Public health White Paper reaction round-up

Health and social care organisations have cautiously welcomed government plans to re-organise public health in England.

Dr Gerada: 'It is essential that GPs will be able to draw on the skills of public health doctors'
Dr Gerada: 'It is essential that GPs will be able to draw on the skills of public health doctors'

RCGP
RCGP chair Dr Clare Gerada said: ‘General practice has to continue to play a role in ensuring the health of the public as we move into a world where GPs will be responsible for the population’s health. It is therefore essential that GPs will be able to draw on the skills of public health doctors.

‘The RCGP will be working closely with the Faculty for Public Health to take forward the college’s thinking on how GPs and public health doctors can work most effectively together.’

NHS Confederation
Nigel Edwards, acting chief executive of the NHS Confederation, said: ‘The relationship between GP consortia and local authorities is really crucial. GP consortia and local government need a shared plan for health social and public health so we can prevent the lack of co-ordination that has bedevilled this area in the past.'

He added that co-operation between relevant services and activities will be the key to making sure the government’s plans for public health work.

NICE
Professor Mike Kelly, director of the Centre for Public Health at NICE, said: ‘It’s clear that prevention is better, and also cheaper, than cure. Using NICE’s cost-effective evidence-based advice on what works to prevent ill-health is a good way to help the NHS provide the best outcomes for the limited resources available.’

British Heart Foundation
Betty McBride, director of policy and communications at the British Heart Foundation, said: ‘It’s terrific news that the ban on tobacco vending machines will go ahead as planned next year. It shows the government is truly committed to removing an easy source of cigarettes for children and young people.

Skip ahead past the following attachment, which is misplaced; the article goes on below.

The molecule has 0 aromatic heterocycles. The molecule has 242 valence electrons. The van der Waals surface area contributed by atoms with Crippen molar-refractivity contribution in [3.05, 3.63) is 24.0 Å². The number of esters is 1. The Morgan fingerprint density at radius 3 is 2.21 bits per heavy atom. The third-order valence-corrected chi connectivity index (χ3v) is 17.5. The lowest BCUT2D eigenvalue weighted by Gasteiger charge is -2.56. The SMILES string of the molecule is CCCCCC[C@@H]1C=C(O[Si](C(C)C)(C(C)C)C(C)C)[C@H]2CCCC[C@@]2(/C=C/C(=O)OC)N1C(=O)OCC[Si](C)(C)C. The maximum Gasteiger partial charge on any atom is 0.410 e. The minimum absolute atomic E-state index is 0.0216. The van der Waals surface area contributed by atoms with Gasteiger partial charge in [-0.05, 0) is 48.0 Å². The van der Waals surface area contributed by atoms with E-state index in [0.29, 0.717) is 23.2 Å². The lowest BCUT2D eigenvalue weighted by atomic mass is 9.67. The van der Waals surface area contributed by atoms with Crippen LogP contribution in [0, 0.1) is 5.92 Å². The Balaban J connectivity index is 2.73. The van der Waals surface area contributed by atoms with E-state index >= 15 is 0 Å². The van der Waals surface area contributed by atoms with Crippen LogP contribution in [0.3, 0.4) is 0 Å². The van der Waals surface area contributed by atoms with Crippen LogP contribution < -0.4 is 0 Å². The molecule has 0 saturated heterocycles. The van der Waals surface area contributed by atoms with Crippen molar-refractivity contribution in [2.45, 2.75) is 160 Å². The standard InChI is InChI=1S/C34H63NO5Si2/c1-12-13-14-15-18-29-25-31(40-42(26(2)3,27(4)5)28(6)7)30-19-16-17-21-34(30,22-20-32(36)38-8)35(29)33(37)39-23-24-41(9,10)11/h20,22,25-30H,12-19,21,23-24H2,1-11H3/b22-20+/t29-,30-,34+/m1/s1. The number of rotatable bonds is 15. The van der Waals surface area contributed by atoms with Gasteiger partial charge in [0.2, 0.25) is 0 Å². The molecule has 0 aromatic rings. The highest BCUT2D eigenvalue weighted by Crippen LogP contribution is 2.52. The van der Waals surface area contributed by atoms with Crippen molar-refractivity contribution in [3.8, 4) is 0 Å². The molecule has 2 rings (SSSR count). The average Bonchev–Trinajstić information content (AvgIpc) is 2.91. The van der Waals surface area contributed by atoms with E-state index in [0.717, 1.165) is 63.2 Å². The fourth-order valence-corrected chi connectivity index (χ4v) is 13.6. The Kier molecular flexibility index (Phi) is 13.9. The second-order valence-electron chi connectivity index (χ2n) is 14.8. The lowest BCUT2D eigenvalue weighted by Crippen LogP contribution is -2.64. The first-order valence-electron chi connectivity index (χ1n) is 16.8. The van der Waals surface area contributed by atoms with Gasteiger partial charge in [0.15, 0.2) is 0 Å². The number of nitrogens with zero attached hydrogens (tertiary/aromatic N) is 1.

‘We welcome the commitment to look at plain packaging for cigarettes but this must not become an alternative option to a display ban - we need both measures to protect children and young people from a lifetime of addiction and health problems.’

Cancer Research UK
Aisling Burnand, executive director of policy and public affairs at Cancer Research said: "We welcome the public health White Paper and Andrew Lansley’s intention to look at plain packaging for tobacco - an important step forward in reducing deaths from smoking.

'But a commitment to think further about plain packs cannot be a substitute for enacting the vital legislation to put tobacco out of sight in shops.’

NHS Employers
Responding to the publication of the public health White Paper, Dean Royles, director of NHS Employers, said: ‘We welcome the White Paper’s view that the NHS, as the UK’s largest employer, can lead by example with its programmes to improve staff health and well-being.

'A lot of work has already been done at local level to help reduce sickness absence. NHS Employers is continuing to work with organisations to share good practice and learning.’

Royal College of Psychiatrists
Professor Dinesh Bhugra, president of the Royal College of Psychiatrists, said: ‘We warmly welcome the government’s new public health White Paper for acknowledging – at long last – that mental health is central to public health.

'In particular, we welcome the recognition of the need to intervene early to protect children’s health and well-being.’

Alcohol Concern
Chief Executive of Alcohol Concern, Don Shenker said: 'Alcohol Concern is pleased that the government is seeking to use the tax structure as a lever to tackle alcohol-related harms. However, they are tinkering at the edges, failing to address the fundamental inconsistencies within the alcohol duty system.

‘The proposals announced today will see some people drinking lower strength beer but they will not tackle the overall alcohol harms which cost the UK economy £25bn each year.’

Have you registered with us yet?

Register now to enjoy more articles and free email bulletins

Register

Already registered?

Sign in

Before commenting please read our rules for commenting on articles.

If you see a comment you find offensive, you can flag it as inappropriate. In the top right-hand corner of an individual comment, you will see 'flag as inappropriate'. Clicking this prompts us to review the comment. For further information see our rules for commenting on articles.

comments powered by Disqus